Not metaphorical doors. The real doors:
A computer glitch at a New Zealand supermarket led to its doors being opened despite being officially closed, allowing shoppers to walk away with free groceries, The (London) Times reports.
At 8am Friday, the New Zealand supermarket’s computerized system opened its doors and switched on its lights, ready for business as usual. The only problem was nobody had actually told the computer it was Good Friday, a day when supermarkets in New Zealand don’t open, and there was not a checkout person in sight.
That didn’t stop the locals in the North Island city of Hamilton, and soon the Pak ‘n Save aisles were as busy as any normal day, although shoppers were filling their carts and walking straight past the checkout to their cars.
To be honest, this sounds like more of a configuration issue than an actual software bug. Hopefully, the list of holidays and dates would be configurable in any regard. However, we’re reading a story on an Australian Web site that recounts what was reported in a London newspaper, so everything, from the actual occurrence to the reasons behind it, is suspect.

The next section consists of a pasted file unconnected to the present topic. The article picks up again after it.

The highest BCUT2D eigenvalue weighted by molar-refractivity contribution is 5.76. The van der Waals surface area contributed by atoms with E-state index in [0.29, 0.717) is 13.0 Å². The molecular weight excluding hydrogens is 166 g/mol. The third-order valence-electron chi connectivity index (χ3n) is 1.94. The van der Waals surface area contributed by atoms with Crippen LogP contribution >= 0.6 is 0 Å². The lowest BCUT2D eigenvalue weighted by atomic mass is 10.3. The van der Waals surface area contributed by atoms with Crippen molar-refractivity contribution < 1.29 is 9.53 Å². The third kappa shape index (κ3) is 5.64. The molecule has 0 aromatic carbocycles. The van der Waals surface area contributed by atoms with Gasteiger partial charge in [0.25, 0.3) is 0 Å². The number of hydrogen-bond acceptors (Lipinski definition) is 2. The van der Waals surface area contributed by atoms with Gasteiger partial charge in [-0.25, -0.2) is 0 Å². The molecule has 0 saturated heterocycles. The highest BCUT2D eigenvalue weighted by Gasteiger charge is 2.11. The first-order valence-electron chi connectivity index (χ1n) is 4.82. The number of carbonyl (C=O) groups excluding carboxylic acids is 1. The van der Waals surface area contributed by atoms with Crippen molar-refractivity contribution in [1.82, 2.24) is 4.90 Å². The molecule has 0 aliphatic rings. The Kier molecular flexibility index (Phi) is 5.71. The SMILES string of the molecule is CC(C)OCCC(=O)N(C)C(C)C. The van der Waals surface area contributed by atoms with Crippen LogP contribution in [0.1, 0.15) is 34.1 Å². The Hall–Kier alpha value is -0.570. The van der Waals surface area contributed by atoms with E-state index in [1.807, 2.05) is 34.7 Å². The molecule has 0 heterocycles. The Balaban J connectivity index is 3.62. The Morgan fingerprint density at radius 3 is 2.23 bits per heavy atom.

However, it does lend itself to something of a lesson for QA: If your software/embedded systems are to be used around the world, how familiar are you with the processes and impacts in your target markets? You could do like Trisherino does and study from a high level a different country each week, but most importantly, you need to understand practical considerations of your target markets, including character sets and calendars, to test effectively.